John Brunelle, Ph.D., Student Counseling Center, Davidson College
- Changes in Appearance – disheveled, lack of hygiene, worn/tattered clothing, monotonous facial expressions
- Changes in Behavior – no longer doing/enjoying usual activities; hyperactivity; social withdrawal; extravagant spending; overzealous social activity
- Changes in Personality – sad, withdrawn, irritable, anxious, tired, apathetic, indecisive; diminished concentration and attention
- Changes in Sleep Patterns and Eating Habits – insomnia, hypersomnia, early or late rising; loss or gain of appetite, drastic change in diet
- Statements of…hopelessness, worthlessness, helplessness, meaninglessness, low self-esteem
- Recent Loss – death, divorce, relationship, job, money, status
- Listen Actively to what the person is saying to you – restate and reflect content and emotion. Remain calm and validate what they are feeling without judgment.
- Ask the person – “Are you thinking of suicide?”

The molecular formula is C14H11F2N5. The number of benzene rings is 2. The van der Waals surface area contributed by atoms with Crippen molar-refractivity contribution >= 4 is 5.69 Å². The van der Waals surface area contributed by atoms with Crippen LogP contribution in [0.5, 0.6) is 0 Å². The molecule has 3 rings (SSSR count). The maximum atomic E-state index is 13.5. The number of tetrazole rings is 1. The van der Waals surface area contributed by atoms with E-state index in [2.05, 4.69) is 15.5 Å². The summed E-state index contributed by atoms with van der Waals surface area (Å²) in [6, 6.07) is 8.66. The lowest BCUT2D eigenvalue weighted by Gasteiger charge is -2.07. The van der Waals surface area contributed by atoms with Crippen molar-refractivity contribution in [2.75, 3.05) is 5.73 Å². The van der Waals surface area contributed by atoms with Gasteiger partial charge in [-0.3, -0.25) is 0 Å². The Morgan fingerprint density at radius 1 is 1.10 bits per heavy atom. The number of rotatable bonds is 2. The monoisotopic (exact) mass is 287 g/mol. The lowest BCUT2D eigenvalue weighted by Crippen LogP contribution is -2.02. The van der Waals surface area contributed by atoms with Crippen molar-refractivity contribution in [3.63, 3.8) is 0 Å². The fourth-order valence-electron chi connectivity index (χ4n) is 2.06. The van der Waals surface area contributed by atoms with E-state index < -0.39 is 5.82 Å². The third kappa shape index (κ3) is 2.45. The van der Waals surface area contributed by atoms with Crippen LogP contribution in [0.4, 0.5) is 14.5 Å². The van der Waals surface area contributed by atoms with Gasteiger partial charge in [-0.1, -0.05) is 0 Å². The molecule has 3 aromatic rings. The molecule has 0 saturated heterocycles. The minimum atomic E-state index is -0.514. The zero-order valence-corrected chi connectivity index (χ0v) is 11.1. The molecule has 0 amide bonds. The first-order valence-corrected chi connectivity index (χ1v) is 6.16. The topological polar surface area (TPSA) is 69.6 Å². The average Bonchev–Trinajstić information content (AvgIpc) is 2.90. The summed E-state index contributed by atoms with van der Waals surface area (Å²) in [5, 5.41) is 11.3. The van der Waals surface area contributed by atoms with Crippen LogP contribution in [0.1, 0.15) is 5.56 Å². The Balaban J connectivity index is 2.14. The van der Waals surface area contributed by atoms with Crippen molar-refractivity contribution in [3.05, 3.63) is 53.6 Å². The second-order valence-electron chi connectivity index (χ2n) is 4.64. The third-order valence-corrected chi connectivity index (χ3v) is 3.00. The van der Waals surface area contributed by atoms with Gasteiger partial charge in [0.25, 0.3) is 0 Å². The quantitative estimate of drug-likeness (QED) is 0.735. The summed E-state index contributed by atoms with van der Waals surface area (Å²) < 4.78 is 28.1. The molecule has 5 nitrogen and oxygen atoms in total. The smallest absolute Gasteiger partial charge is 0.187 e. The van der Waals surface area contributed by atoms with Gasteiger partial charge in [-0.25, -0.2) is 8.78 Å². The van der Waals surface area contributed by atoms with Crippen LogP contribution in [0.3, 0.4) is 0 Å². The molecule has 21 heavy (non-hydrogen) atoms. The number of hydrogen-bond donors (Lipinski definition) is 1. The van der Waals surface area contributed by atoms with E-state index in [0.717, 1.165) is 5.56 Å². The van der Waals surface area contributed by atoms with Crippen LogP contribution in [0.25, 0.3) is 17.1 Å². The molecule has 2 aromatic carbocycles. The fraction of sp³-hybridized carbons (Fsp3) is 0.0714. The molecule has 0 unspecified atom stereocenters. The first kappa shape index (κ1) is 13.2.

Ask them if they have a plan and if they have the means. Asking someone if they are suicidal will NOT make them suicidal. Most likely they will be relieved you asked.
- Reassure the person that there is help for his/her problem, but do not talk them out of feeling the way they are. And reassure them that they are NOT “crazy” or “bad” because they are thinking of suicide.
- Help the person break down the problem into more manageable pieces. It is easier to deal with one problem at a time. Help them explore other ways to solve their problems.
- Do not agree to keep the person’s suicidal thoughts a secret – Helping someone who is suicidal is very stressful and should never be done alone. Make it clear to the person that you may need to incorporate the help of others.
- Make a referral to counseling services – Stay with the person until an appropriate referral is made.
Taking Care of Yourself:
- Be selfish – Airplane Metaphor (Put on your own oxygen mask before helping others put theirs on.)
- Know and work on your own stuff
- Don’t be a martyr…Don’t be a superhero…Don’t be a therapist
Typical Emotional Reactions to Watch Out For:
- Fear and Anxiety
- Overwhelming Responsibility
- Feelings of Inadequacy/Incompetence
- Could trigger your own lingering issues
- Could trigger generalized/existential feelings
- Distractability/mania/insomnia/loss of appetite